Batter Stock Watch - 2013 Preview

Batter Stock Watch - 2013 Preview

David FerrisCSNChicago.com contributor
In our last Batter Stock Watch of the season, we'll focus on player values for the 2013 fantasy year. Consider these angles and comments as you work on keeper-league decisions, or keep them tucked in your mind for draft season next spring. 
Buy
Eric Hosmer, 1B, Royals: Sometimes a short memory is the best thing you can have at the draft table, especially when it comes to someone we all felt good about 10-12 months ago. Hosmer's plate discipline hasn't been a problem in 2012 - he spiked his walk rate up to 9.5 percent and only had a marginal bump in strikeouts - and that .259 BABIP is unlikely to return. And it's not like Hosmer hasn't been squaring up the ball - his line-drive rate didn't move from his rookie level. You'll get a discount on Hosmer next spring, and you should take full advantage of it. There's significant profit potential here. 
Freddie Freeman, 1B, Braves: Eye and finger problems held Freeman's power back in the middle of the year, but otherwise it's been a solid building season for him (walk rate up, strikeout rate down, line drives 26.2 percent of the time). If Freeman can make a little more progress against left-handed pitching (he's been static there through two seasons), he has a chance to be a star. His BBK rate is almost an even 11 for the second half, which is outstanding for anyone and especially a middle-of-the-order hitter. 
Sell
Adrian Gonzalez, 1B, Dodgers: Although he knocked a couple of homers in Sunday's victory at Cincinnati, it's a case of too little, too late in Los Angeles. Gonzalez hasn't been anything special since the shocking trade from Boston (.255.308.427), even though he insists his shoulder isn't bothering him. Maybe it's time to accept that Gonzalez, now in his 30s, is no longer a needle-mover at first base, no longer someone to target in the first 25 picks or so. Hitting in Chavez Ravine could also be a concern: his career slash in that stadium is a mediocre .227.313.382. Let's move along. 
Drew Stubbs, OF, Reds: If Hollywood decides to draw up Trouble With the Slider, Stubbs should apply for a leading role: no batter in the majors struggled with that pitch more than Stubbs this year. Alas, when you're whiffing almost 30 percent of the time overall, there aren't too many offerings that put you in a positive frame. As much as the Reds have been patient with Stubbs (and they love his defense), even they might be ready to admit it's time for a more traditional leadoff man in Cincinnati - someone who can make contact and get on base would be nice. If the Reds move on from Stubbs, they might make a play for B.J. Upton.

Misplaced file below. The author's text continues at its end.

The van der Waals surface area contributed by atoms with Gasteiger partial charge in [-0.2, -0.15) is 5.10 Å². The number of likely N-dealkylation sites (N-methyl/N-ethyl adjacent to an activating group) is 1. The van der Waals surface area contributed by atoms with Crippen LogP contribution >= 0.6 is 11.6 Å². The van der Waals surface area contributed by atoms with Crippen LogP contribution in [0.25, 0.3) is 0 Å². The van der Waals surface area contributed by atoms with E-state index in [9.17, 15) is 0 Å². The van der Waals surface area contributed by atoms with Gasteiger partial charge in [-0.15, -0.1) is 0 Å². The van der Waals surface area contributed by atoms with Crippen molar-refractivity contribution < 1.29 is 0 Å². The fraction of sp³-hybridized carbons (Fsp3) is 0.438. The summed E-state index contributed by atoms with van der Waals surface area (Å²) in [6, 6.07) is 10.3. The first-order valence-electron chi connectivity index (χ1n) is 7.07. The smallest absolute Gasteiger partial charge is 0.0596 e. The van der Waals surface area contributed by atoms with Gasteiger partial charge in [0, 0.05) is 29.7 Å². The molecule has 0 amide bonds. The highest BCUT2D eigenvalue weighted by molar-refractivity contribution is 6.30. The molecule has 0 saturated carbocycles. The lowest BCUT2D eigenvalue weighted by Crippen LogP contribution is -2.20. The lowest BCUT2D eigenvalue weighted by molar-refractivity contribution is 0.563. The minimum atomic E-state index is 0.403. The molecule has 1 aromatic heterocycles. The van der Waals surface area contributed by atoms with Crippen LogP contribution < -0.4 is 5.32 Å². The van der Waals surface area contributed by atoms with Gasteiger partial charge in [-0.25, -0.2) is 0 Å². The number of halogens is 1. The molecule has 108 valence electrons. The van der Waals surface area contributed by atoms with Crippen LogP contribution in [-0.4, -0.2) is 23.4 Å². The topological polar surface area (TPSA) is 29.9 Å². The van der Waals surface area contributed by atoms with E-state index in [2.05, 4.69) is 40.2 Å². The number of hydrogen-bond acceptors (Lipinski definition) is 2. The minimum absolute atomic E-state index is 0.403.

Mike Aviles, Utility, Red Sox: The category juice was fun while it lasted (13 homers, 14 steals), but Aviles also brought a .283 OBP and substandard defense to the equation. The Red Sox finally realize Aviles isn't good enough to start every day, and the rest of the American League probably recognizes this as well. Look for Aviles to settle into a 300-350 at-bat role at the front of someone's bench next year. 
Hold
Austin Jackson, OF, Tigers: At first glance his .376 BABIP might seem like a crazy outlier, but consider a few things: Jackson has dynamic speed, he's posted a 23-percent line-drive rate this year, and his career BABIP is a robust .372. Maybe it's unrealistic to expect the baseline to remain in such lofty heights, but Jackson can't be gauged against the league average in this stat. We would like to see progress on the bases - Jackson only has 11 steals as we go to press - but batting in Detroit's loaded lineup has its advantages (97 runs). Jackson turns 26 next February, so there's still room for growth here. 
Chase Headley, 3B, Padres: His road stats almost look too good to be true (.924 OPS, 18 homers, 62 RBIs, even 11 steals), but it's not like Headley didn't produce in roomy Petco Park (.784 OPS, 11 homers, 41 runs, 46 RBIs). The home dates might be more fun in 2013: there's talk of the club moving in the outfield fences. Even if the dimensions don't change in Southern California, Headley looks like a safe play entering his age 28 year. The low profile of the Padres also adds to the screened price. 
Carlos Gomez, OF, Brewers: He'll never be the pinnacle of patience, but he did trim his strikeout rate by about three percent this year and he remains a plus player in the field and on the bases (35 juicy steals). And the 16 homers really shouldn't come as that big of a surprise: Gomez has been a touted prospect since the middle of the 2000s, and he carries a wide frame at 6-foot-4, 210 pounds. The batting average will never be a secure thing with Gomez, but heading into his age 27 campaign next year, we'll project 18-20 homers and 40 steals - at an affordable roto price. Gomez finally knows he's a regular in the Milwaukee lineup, one of the team's cornerstones - don't overlook that emotional consideration. No young player wants to be jerked in and out of the lineup.

The 3 Bears necessities for win No. 3

The 3 Bears necessities for win No. 3

Insert title of this "Bowl" game here...